May 7, 2011
This awesome pizza was very easy to make (assuming you don’t mind making pizza dough) and was a perfect way to enjoy some of our new fresh herbs. Here’s the recipe:
Chives, fresh garlic, garlic clove, spinach, portobello mushrooms, olive oil, parmesan, and mozzarella
- Cut a small handful of chives into 1/4 inch pieces (a pair of scissors works well for this) and place into a small saucepan with a little less than 1/4 cup of olive oil. You should have about 1/3 cup of chives. Then add 1 head of finely chopped cured garlic and cook on low heat for 10 minutes, stirring almost constantly to prevent burning.
- Roll out the pizza dough and spread the garlic-chive oil over the dough evenly.
- Spread a layer of fresh spinach, 1 finely sliced stalk of green garlic, and 4 portobello mushrooms, cut into 1 inch pieces.
- Top with mozzarella and grated parmesan.
- Cook at 425 for about 15 minutes.
- Meanwhile, heat tomato sauce in the same pan the garlic chive oil was in to flavor it.
- Serve the pizza with tomato dipping sauce on the side.
March 7, 2011
We’ve been making pizza every few weeks since it requires relatively few veggies and is consistently delicious. Over the weeks I have tested both Mark Bittman’s pizza recipe and my own personal one. Ultimately we all agreed on my recipe: it is more diverse and always wonderful. It also doesn’t require a food processor.
My pizza recipe was given to me in 2005 when I lived with friends of my parents in London. They were both great cooks and passed on tidbits of their knowledge to me. So, scrawled into a handbound notebook six years ago, I have this fail-safe recipe:
- Make a sponge of the following:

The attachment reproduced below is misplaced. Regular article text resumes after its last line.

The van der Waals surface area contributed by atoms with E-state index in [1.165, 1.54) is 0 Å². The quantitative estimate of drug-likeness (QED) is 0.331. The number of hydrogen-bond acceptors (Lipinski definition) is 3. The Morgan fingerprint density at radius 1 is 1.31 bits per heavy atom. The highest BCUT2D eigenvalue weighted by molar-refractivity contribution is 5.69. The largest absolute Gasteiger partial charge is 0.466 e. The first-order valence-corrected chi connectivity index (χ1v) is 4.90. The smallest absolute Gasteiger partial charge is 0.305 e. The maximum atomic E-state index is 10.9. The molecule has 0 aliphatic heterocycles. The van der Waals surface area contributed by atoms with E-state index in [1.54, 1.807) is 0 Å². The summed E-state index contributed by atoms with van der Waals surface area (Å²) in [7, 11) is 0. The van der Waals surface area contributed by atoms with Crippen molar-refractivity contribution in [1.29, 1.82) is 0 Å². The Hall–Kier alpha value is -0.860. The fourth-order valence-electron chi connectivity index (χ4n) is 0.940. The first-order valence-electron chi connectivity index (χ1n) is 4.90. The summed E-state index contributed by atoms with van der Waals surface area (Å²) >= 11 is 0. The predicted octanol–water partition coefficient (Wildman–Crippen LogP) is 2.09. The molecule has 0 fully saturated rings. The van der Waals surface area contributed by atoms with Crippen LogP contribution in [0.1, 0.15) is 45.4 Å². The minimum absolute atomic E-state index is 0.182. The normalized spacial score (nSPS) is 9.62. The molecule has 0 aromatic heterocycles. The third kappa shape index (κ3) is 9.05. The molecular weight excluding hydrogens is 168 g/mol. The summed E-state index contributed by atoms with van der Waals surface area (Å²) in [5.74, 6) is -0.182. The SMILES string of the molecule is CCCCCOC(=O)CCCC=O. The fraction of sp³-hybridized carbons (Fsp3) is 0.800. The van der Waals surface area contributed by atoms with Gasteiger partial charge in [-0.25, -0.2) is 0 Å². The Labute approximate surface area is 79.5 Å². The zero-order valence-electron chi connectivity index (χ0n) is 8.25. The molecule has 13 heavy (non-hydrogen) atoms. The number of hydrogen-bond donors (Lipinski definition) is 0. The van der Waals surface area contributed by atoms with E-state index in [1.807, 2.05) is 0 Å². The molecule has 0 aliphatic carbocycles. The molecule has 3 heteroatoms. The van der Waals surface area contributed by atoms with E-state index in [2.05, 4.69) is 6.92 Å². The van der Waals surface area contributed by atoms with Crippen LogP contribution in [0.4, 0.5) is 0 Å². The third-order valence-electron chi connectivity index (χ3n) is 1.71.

1/4 cup lukewarm water
2 teaspoons active dry yeast
1/4 rye or whole wheat flour
- 2. Let is rise for 20-30 minutes
1/2 cup water (also lukewarm)
1 tablespoon milk
2 tablespoons olive oil
1/2 teaspoon salt
1 3/4 cups flour
(Note: if you do 100% whole wheat flour, add 1/4 teaspoon extra yeast in the first stage)
- Carefully oil your dough all over and place it in a bowl. Let it rise for 2 hours in a warm place with a cloth over the top.
- Punch down lightly and let it rise another 40 minutes
- Finally, knead gently for a few minutes, roll out into desired shape and place on a oiled and floured baking pan. Bake at a very high temperature until slightly golden-brown.
Some topping ideas for mid-late winter:
This weekend a friend from college was here visiting (and here snowed in for the night…just because we had a few days relief in the mid-40s doesn’t mean winter is over) and we made a mushroom onion pizza with small garlic chunks. When she arrived for dinner last night-the pizza dough rising on the counter-it had only just started to rain; however, by the time we’d eaten dinner and sat down to watch The Imaginarium of Dr Parnassus (2009) it was snowing heavily and we decided our friend should spend the night. Of the Imaginarium: a wonderful movie with an unexpected ending. It could have done with a few more exposition scenes to help smooth the narrative shifts, but overall very enjoyable. Beautifully shot and designed.
This morning it is still snowing heavily and the word from the fine people who have actually left the apartment this morning is that the snow is at least two feet deep.